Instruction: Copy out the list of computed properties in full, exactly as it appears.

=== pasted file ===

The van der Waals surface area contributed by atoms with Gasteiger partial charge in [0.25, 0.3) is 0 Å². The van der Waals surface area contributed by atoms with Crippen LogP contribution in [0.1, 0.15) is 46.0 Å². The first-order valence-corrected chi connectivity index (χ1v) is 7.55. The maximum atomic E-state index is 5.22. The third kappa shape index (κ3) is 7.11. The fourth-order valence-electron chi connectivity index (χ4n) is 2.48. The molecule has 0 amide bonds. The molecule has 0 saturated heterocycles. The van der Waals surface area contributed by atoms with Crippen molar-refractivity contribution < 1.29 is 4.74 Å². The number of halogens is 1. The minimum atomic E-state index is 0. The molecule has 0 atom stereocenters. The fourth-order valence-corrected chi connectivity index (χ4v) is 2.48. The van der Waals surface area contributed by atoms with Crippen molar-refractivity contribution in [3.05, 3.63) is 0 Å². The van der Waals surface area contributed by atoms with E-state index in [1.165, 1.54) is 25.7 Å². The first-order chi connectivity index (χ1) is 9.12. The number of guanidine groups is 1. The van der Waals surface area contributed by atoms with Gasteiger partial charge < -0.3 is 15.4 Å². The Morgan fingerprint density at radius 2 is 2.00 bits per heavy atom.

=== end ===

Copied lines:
The van der Waals surface area contributed by atoms with Gasteiger partial charge in [0.25, 0.3) is 0 Å². The van der Waals surface area contributed by atoms with Crippen LogP contribution in [0.1, 0.15) is 46.0 Å². The first-order valence-corrected chi connectivity index (χ1v) is 7.55. The maximum atomic E-state index is 5.22. The third kappa shape index (κ3) is 7.11. The fourth-order valence-electron chi connectivity index (χ4n) is 2.48. The molecule has 0 amide bonds. The molecule has 0 saturated heterocycles. The van der Waals surface area contributed by atoms with Crippen molar-refractivity contribution < 1.29 is 4.74 Å². The number of halogens is 1. The minimum atomic E-state index is 0. The molecule has 0 atom stereocenters. The fourth-order valence-corrected chi connectivity index (χ4v) is 2.48. The van der Waals surface area contributed by atoms with Crippen molar-refractivity contribution in [3.05, 3.63) is 0 Å². The van der Waals surface area contributed by atoms with E-state index in [1.165, 1.54) is 25.7 Å². The first-order chi connectivity index (χ1) is 9.12. The number of guanidine groups is 1. The van der Waals surface area contributed by atoms with Gasteiger partial charge < -0.3 is 15.4 Å². The Morgan fingerprint density at radius 2 is 2.00 bits per heavy atom.